The World Meteorological Organization (WMO) confirmed this Tuesday the temperature record of 48.8°C reached on August 11, 2021 on the Italian island of Sicily.
“An international panel of atmospheric scientists verified the temperature recorded by an automated weather station in Syracuse, on the Italian island of Sicily.”this UN agency indicated in a statement.
The WMO usually very precisely verifies the data as well as the instruments and conditions under which they are collected. The procedure explains the reason why the new record is validated only two and a half years later.
“Such a thorough examination gives us certainty that our world temperature records are measured appropriately.”explained American geographer Randall Cerveny, WMO rapporteur for climate and extreme weather events.
“Beyond that, the study demonstrates the alarming trend towards the persistence of record temperatures in certain regions of the world”he stressed.
The results of the research carried out by the panel of scientists were published in the journal International Journal of Climatology.
The possible records presented to the WMO are “snapshots of our current climate” and “it is possible, even probable, that even more serious extreme events will occur in Europe in the future,” Cerveny added.
This record has been independently corroborated by a special panel of WMO scientists specialized in the atmosphere, after careful analysis of a multitude of information and elements.
The previous record, of 48 ºC, had been established on July 10, 1977in the Greek cities of Athens and Elefsinaalthough on that occasion the only source was measurements from official entities in Greece and there was no independent evaluation, as in the record announced today.
Since the WMO Europe Region contains parts of Asia (e.g. Israel, Türkiye and Syria) and Greenlandthe extremes established by the organization include both the entire region and the so-called “Continental Europe,” he specified.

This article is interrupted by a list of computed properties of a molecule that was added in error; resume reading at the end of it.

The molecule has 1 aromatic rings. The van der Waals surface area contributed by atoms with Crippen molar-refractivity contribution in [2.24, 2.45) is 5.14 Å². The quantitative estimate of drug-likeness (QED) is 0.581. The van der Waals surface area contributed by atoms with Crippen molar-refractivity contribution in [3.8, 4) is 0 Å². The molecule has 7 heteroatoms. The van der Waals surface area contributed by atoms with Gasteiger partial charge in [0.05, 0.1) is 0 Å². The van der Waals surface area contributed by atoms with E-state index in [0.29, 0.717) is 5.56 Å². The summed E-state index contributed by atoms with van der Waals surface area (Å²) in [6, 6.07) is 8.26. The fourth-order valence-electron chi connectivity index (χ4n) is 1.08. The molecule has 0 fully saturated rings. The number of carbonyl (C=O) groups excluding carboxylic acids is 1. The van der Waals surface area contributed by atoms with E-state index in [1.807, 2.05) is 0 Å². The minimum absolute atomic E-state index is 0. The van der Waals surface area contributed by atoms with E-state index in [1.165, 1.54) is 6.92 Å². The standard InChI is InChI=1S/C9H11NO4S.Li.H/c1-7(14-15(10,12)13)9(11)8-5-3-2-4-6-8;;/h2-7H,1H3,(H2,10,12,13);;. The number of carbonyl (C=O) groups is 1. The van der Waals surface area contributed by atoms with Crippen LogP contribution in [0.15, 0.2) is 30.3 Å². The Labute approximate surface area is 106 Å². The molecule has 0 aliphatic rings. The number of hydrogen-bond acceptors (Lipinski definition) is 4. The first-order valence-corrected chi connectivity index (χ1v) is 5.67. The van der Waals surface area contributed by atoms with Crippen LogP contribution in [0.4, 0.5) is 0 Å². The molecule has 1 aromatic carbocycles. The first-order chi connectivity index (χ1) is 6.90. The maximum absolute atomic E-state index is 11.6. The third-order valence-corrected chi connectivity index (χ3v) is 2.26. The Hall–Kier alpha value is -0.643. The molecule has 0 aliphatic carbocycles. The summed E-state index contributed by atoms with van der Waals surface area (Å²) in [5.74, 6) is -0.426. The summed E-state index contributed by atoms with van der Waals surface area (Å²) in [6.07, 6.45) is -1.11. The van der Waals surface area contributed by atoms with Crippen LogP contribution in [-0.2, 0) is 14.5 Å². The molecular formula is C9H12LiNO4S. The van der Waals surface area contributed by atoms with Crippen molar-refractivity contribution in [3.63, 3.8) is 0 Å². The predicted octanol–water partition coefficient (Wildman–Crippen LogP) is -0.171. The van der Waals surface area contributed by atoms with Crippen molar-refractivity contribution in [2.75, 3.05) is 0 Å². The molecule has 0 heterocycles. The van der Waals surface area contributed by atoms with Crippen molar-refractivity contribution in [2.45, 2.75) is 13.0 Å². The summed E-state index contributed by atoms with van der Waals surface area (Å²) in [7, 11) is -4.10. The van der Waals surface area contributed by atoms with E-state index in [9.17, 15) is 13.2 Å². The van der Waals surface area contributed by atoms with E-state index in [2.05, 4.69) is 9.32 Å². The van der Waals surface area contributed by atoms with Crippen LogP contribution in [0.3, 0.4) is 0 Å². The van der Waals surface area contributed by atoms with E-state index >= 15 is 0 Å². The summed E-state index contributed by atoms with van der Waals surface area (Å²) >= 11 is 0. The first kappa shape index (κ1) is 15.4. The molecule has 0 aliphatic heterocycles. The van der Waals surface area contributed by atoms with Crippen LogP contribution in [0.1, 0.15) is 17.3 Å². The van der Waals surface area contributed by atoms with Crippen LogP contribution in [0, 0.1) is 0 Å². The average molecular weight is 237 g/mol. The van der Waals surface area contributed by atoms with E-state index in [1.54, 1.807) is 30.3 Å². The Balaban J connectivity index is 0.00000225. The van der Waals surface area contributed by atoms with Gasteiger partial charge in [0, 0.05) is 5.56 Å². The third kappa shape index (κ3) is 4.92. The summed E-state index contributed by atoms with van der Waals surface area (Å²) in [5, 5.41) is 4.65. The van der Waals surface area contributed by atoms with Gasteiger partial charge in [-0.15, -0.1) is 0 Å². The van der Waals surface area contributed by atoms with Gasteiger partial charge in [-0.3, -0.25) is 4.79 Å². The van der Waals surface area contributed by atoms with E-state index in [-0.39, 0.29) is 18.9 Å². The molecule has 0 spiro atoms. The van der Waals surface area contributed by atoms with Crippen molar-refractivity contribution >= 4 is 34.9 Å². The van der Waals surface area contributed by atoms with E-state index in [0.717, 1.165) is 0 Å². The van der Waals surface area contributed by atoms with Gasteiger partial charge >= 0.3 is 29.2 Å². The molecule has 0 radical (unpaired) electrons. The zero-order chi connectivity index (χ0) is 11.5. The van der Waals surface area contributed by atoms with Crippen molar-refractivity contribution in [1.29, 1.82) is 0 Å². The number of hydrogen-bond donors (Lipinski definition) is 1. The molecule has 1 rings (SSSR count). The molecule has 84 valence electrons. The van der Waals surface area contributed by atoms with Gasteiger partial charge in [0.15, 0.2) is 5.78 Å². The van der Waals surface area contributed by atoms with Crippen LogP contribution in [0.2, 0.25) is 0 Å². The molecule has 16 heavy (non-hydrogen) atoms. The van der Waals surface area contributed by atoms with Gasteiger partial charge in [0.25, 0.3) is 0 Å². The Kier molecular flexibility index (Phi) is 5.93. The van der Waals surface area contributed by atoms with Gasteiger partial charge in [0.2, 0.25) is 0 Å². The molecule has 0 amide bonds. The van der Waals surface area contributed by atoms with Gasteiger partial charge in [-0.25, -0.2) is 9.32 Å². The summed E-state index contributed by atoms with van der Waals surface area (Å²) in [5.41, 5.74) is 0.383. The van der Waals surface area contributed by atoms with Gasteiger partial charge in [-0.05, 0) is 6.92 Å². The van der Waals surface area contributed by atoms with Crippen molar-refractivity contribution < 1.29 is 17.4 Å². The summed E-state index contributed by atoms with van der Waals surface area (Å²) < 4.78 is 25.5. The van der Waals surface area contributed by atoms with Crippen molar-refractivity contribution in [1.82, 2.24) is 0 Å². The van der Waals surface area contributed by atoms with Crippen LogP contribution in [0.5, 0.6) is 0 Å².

“This result is another indication of the alarming trend of high temperature records continuing to be set in specific regions of the world,” said Professor Randall Cerveny, WMO Climate and Meteorological Extremes expert.
The organization, which functions as the scientific arm of the United Nations, indicated that this type of information offers ‘snapshots’ of the current state of the climate and that “it is possible, and even probable, that more extreme phenomena will occur in Europe in the future.”
When that happens, WMO will once again form new evaluation committees and conduct evaluations that take considerable time to reach definitive conclusions.
“These are long procedures due to the care that the WMO puts into the certification of meteorological observations. “This thorough evaluation provides confidence that our global temperature records are being measured correctly,” Cerveny explained.
The evaluation of the record in Sicily included an analysis and calibration of the instruments of the Italian meteorological agency that recorded 48.8 degrees.
The WMO is currently carrying out further investigations related to Hurricane Freddy to establish whether – as is believed – it was the longest hurricane on record.
(With information from AFP and EFE)